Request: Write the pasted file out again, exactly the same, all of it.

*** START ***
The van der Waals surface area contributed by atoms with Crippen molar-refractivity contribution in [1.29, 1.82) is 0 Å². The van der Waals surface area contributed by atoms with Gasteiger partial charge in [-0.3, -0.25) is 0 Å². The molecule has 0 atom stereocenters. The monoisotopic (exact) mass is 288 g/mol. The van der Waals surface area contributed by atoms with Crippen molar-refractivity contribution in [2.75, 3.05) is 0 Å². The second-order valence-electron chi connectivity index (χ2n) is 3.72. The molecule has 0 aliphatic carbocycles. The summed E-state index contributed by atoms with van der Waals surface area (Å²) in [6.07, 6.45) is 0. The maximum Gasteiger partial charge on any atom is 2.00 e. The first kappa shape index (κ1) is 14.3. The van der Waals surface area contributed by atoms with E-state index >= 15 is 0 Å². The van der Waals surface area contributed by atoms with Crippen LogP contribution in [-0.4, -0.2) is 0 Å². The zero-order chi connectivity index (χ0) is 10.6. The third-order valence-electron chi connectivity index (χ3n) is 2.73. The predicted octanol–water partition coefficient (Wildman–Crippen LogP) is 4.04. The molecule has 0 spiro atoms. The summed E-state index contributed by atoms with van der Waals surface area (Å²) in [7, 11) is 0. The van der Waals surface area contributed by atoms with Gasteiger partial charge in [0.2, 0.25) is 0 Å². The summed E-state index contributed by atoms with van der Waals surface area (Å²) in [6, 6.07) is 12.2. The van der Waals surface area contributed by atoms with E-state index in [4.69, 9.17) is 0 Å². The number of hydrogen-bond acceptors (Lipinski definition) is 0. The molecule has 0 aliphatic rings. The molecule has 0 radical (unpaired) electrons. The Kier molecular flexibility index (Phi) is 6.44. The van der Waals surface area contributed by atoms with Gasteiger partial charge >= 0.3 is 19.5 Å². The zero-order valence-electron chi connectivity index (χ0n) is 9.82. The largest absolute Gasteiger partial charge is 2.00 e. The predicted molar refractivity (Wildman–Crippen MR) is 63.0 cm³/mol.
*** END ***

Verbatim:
The van der Waals surface area contributed by atoms with Crippen molar-refractivity contribution in [1.29, 1.82) is 0 Å². The van der Waals surface area contributed by atoms with Gasteiger partial charge in [-0.3, -0.25) is 0 Å². The molecule has 0 atom stereocenters. The monoisotopic (exact) mass is 288 g/mol. The van der Waals surface area contributed by atoms with Crippen molar-refractivity contribution in [2.75, 3.05) is 0 Å². The second-order valence-electron chi connectivity index (χ2n) is 3.72. The molecule has 0 aliphatic carbocycles. The summed E-state index contributed by atoms with van der Waals surface area (Å²) in [6.07, 6.45) is 0. The maximum Gasteiger partial charge on any atom is 2.00 e. The first kappa shape index (κ1) is 14.3. The van der Waals surface area contributed by atoms with E-state index >= 15 is 0 Å². The van der Waals surface area contributed by atoms with Crippen LogP contribution in [-0.4, -0.2) is 0 Å². The zero-order chi connectivity index (χ0) is 10.6. The third-order valence-electron chi connectivity index (χ3n) is 2.73. The predicted octanol–water partition coefficient (Wildman–Crippen LogP) is 4.04. The molecule has 0 spiro atoms. The summed E-state index contributed by atoms with van der Waals surface area (Å²) in [7, 11) is 0. The van der Waals surface area contributed by atoms with Gasteiger partial charge in [0.2, 0.25) is 0 Å². The summed E-state index contributed by atoms with van der Waals surface area (Å²) in [6, 6.07) is 12.2. The van der Waals surface area contributed by atoms with E-state index in [4.69, 9.17) is 0 Å². The number of hydrogen-bond acceptors (Lipinski definition) is 0. The molecule has 0 aliphatic rings. The molecule has 0 radical (unpaired) electrons. The Kier molecular flexibility index (Phi) is 6.44. The van der Waals surface area contributed by atoms with Gasteiger partial charge >= 0.3 is 19.5 Å². The zero-order valence-electron chi connectivity index (χ0n) is 9.82. The largest absolute Gasteiger partial charge is 2.00 e. The predicted molar refractivity (Wildman–Crippen MR) is 63.0 cm³/mol.